While I remember the book being more focused on Gogol, the movie is really about Ashoke and Ashima for at least the first half, and that’s good.   It’s in the portrayal of the many small details of their average lives that we see the love that grows between the couple.   Irfan Khan and Tabu  are  solid here.   Both play characters who do not say very much but who both express volumes in their eyes and gestures and simply in how they carry themselves.

Kal Penn as Gogol is fine  when he plays the teenage boy using part  of his graduation cap tassel for a roach clip, and he does well enough when called upon to express his grief at a key moment in the story, but in the rest of the film, I found the presentation of Gogol as hollow.   I really wanted to like Kal Penn  more in this role, but I never got a sense that he was feeling or thinking much of anything.  

I did find the very fetching Zuleikha Robinson interesting as the Bengali girl that Gogol meets as an awkward  teen and later comes to love and marry, after she’s blossomed into a woman of the world.   (She’s also quite nangi in one scene…)

The look of the movie is beautiful.   Not in the showy way that, for example, New York looked stunning in Kabhi Alvida, but rather in a more crisp and real way, and the small decorating details and costumes used to convey home life are dead on (the picture of Tagore on the Ganguli parents’ bedroom wall, the beaded curtain in Gogol’s teenage basement lair).   The music by Nitin Sawney  is a perfect accompaniment, as is the  State of Bengal song Flight IC408  in one scene.

See it or skip it

See it, if you’re at all curious to see how one more director has expressed her take on  Bengali/Indian  American family life, or if you enjoy Tabu or Irfan Khan’s work.   I found the movie touching, without being overly sentimental or mawkish.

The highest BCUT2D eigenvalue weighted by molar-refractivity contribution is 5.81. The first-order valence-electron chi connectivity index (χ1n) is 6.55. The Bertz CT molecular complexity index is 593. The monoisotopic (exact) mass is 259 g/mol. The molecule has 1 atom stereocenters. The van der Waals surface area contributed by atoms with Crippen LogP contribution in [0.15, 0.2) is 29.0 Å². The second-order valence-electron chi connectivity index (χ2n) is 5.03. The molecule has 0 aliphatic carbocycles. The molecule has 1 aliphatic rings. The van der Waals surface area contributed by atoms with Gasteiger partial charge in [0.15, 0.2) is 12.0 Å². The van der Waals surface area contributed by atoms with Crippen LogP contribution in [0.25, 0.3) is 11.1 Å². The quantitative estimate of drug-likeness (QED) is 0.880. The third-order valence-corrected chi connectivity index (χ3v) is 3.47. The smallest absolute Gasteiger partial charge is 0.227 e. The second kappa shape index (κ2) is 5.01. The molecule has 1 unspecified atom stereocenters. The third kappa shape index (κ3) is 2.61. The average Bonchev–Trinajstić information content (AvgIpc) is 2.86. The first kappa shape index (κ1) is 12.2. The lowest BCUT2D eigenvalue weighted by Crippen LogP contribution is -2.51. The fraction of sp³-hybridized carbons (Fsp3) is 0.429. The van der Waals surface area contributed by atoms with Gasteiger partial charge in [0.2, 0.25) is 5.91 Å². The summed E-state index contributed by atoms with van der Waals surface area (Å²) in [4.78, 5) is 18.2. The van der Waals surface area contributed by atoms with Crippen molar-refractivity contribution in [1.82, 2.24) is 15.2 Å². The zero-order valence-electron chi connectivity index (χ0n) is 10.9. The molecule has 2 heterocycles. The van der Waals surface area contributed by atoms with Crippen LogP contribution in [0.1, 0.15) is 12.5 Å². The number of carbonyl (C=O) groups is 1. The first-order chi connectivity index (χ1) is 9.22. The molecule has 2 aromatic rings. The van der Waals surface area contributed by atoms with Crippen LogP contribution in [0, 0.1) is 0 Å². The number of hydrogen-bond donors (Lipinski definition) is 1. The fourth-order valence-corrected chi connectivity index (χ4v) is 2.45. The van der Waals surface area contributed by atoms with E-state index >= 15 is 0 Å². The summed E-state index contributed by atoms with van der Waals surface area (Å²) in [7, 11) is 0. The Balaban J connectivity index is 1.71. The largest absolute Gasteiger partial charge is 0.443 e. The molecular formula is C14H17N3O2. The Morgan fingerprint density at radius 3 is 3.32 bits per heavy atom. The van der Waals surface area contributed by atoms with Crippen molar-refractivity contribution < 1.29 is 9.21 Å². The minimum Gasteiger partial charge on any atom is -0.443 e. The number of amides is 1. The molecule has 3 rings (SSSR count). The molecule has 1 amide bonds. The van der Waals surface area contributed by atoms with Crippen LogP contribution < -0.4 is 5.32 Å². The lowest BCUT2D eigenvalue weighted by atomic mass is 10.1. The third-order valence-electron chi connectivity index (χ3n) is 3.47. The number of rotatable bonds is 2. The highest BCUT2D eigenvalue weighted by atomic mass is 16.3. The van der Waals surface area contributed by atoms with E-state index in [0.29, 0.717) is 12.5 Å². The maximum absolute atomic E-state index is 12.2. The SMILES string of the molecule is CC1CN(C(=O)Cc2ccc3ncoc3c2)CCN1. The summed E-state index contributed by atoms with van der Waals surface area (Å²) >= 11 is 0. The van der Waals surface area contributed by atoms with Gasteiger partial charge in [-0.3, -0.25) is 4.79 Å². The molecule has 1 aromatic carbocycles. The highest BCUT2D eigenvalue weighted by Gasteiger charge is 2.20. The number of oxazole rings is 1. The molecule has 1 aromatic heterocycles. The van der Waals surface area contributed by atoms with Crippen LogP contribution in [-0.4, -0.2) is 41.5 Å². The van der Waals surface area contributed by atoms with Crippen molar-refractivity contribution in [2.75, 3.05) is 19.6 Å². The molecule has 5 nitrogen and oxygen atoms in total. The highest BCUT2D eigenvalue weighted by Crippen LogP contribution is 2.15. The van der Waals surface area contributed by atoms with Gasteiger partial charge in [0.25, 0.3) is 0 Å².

7 thoughts on “The Namesake

  1. Pingback: The Namesake
  2. Hey nice to find a fellow movie blogger.I too wanna watch namesake but its not yet released in India(atleast not in Goa)
    Have heard great reviews of the movieand ur review does reinstate t5he movies worth.
    Hey do check out my personal cum entertainment blog in which i have a too write movie reviews.
    Can you add my site to your blogroll?????Let me know I shall then do the same.Thanks and once again your blog and reviews are real KEWL.

  3. I loved the book (and cried) too; in college I took a class in US immigrant literature and have been interested in that genre ever since, so that was the context in which I thought about the Namesake. All of my ancestors have been in the US for over 150 years, if not way more, and I still found a lot of the emotions in the book really resonant, even if I missed some of them. The book made me so sad, with such a sense of people being torn. I’m with Carla; Gogol struck me as drifting in a lot of the book, although I was not decided on why that was, exactly (whether he was just one of those bright but detached people we all know, or whether it stemmed more pronounced-ly [?] from his relationship with his parents’ culture).

  4. I cried when I read The Namesake. It was my mausi’s life. She came to the US just like Ashima and everything, I mean everything Lahiri describes in the immigrant experience (naming, letter writing, dreaded midnight calls, missing home, etc) was the same for my mausi. I read this parts of this book out loud to her when she was undergoing cancer treatment. Reading this book gave me a once in a lifetime chance to connect with one of the most important women in my life. By reading it, she would go into these awesome flashbacks and trips down to memory lane. Now that she is in remission from her cancer, I’ll take her to see the movie 🙂

  5. Yes, I think I recall a similar sensation when reading the book, though not to the same extent as in the film. In her novel, I seem to remember a bit more of an interior monologue.

    There was quite a long discussion on Sepia Mutiny of the book too, have you seen it?

  6. Thank you for this review, Filmiholic. Your criticism of Kal Penn is interesting to me – you say “I found the presentation of Gogol as hollow…. I never got a sense that he was feeling or thinking much of anything.” The reason this is interesting to me is that this is exactly how I felt about Gogol while I was reading the book; it’s the reason I didn’t quite care for the book as much as I wanted to (and hoped and expected to, after *Interpreter of Maladies*).